** Score plots** using PCA can very well address the issue of unusual behavior in the process or system that could result in failure of operations, equipment, deviation from the ideal quality of products in the output. Below is the snap of the t-score plot,

Score plot is calculated by taking the element-wise multiplication of your X(input feature space) dataset and the transpose of your principal components matrix.

t-score-matrix= X * (PC-matrix).transpose

The interpretation from this plot are as follows,

- The cloud or cluster of points represents the usual or normal behavior, where the points lies very close to each other. Whereas the points for which the
*mahalanobis distance*is significantly more than the others, speaks about the abnormality in the behavior. - In the above figure, it’s conspicuous that 6 points in the top right are lying at a significant far distance from the others. This could be a sign of the abnormality, which could be an outcome of deviations introduced in the process parameters or the material properties itself.

## Hotelling’s T2 plot

Hotelling’s is the extension of the student t-test. This metric is calculated as follows,

T2=t-score-matrix[:,i]/explained-variance-ratio[i], for ith transformed feature.

If we have considered the 2 principal components, then the above metric will be evaluated corresponding to those 2 components(i={1,2}) and then the resulting vectors will be added to get the final metric array which will contain it’s element in the order of time.

The peaks seen in the plot are the indication of the time, at which the un-clustered points observed in the t-score plot occurred. Here, the height of the peaks says about the intensity of the deviations, which makes it a requirement to focus first at the point in time where the highest peak was observed and so on. Also, the investigation process for the largest peak should be easier than the rest because it shows a larger deviation, to which one would expect that the deviations in the operational parameters or process parameters could be easily identified.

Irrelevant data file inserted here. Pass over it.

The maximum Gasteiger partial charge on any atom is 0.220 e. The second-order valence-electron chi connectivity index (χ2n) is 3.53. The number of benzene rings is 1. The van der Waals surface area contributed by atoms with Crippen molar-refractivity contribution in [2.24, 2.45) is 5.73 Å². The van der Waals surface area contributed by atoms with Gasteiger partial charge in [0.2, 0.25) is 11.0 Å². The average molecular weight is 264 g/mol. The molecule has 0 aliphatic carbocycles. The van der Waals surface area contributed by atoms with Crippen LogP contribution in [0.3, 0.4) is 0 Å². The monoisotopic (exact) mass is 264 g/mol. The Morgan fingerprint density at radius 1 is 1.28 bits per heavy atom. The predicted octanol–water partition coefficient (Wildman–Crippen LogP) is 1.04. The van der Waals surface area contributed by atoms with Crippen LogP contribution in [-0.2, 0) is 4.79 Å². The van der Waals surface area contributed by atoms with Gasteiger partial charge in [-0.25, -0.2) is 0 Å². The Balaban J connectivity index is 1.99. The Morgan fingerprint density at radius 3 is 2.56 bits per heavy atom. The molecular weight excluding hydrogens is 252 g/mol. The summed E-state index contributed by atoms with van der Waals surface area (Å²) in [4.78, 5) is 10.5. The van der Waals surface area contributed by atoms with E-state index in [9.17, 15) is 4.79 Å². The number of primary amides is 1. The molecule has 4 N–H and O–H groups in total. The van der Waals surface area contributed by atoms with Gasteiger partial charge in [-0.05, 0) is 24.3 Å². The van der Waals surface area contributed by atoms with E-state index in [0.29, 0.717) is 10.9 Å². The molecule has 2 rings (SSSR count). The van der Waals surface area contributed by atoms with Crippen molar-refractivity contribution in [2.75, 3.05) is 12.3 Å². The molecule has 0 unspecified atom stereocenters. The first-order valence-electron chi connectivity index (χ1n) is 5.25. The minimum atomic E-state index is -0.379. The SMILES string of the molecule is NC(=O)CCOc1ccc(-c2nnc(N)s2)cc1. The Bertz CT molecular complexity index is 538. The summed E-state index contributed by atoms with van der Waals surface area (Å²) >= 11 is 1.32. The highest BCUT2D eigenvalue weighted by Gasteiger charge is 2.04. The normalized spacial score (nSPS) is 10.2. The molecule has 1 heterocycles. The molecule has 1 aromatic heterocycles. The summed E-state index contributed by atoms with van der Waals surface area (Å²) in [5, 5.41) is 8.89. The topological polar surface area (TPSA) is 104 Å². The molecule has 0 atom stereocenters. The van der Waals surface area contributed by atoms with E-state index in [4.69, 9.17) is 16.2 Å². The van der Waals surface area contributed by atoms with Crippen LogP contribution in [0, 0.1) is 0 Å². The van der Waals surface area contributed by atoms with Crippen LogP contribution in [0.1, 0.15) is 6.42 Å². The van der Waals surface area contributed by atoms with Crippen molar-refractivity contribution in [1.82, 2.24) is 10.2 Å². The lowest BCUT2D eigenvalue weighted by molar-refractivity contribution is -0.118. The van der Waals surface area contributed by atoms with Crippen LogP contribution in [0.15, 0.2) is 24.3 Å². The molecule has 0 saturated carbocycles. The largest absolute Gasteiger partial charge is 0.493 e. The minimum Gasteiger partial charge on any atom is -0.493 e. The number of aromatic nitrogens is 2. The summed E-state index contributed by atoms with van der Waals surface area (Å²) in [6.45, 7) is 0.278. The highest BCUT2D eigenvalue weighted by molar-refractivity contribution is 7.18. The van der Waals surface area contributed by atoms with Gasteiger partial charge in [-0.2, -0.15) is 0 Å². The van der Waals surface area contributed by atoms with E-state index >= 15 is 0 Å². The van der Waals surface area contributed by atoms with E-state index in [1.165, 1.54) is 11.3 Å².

## Conclusion and take-away

The key idea to take from here is to visually look into the trends of those process parameters that are highly correlated with the Principal components 1 & 2. If deviations or unusual behavior than normal is seen the trends, then that should be the indication to understand why this happened, or in simple words, what made the process to be operated at that unusual conditions. And if, the process parameters looks fine at the first place, then this investigation for RCA is pointing at material properties, which is the function of the vendor, quality of raw material, age of the raw material and so on.

ways to perform RCA:

- Looks into the t-score plot if there are any outlier points (points lying away from the cluster), if yes then follow the second step, and if no then it concludes that the data-driven approach was not able to capture those unwanted behavior that happened in reality
- Hotelling’s metric can give you the idea about the time point at which those deviation or unusual behavior was observed by looking into the peaks.

This makes the task pretty much easier to diagnose the process, with the help of captured understanding of the Analytics and domain.

The main drawback of this could be that Data scientists or the analysts who are involved in this task also requires the understanding of the domain, which can make his/her task easier to understand the process data.

I hope that this approach will prove to be a powerful key to a many process/manufacturing industries who are looking for process improvement by performing the historical data analysis. Understanding the behavior of the process in this way will give then the flexibility and wisdom to enable themselves to look for a better way of operations and a better insights about the process itself.

Volume of data could be a challenge for many industry but nonetheless if taken this approach, then it should empower them with a quick crude insights about historical behavior of the process. As a recommendation, one could start even with a small volume of data (1 or 2 months), and see how this model or approach works, as the required volume of data is purely a function of the process. A first level of investigation with the initial volume of dataset should give you the idea about how much the ML/AI model is able to understand your process. And in reflection, if the model doesn’t capture much of your process variability or information in the principal components, then you should try to gather more data until the saturation is observed in the information stored by the model.

Let me know your thoughts on this approach, if this idea helps you to improve the performance of your process.

Thanks for spending time in reading this article.

Written by:

**Parth Sinha**

#### Sr. Data Scientist at Tridiagonal Solutions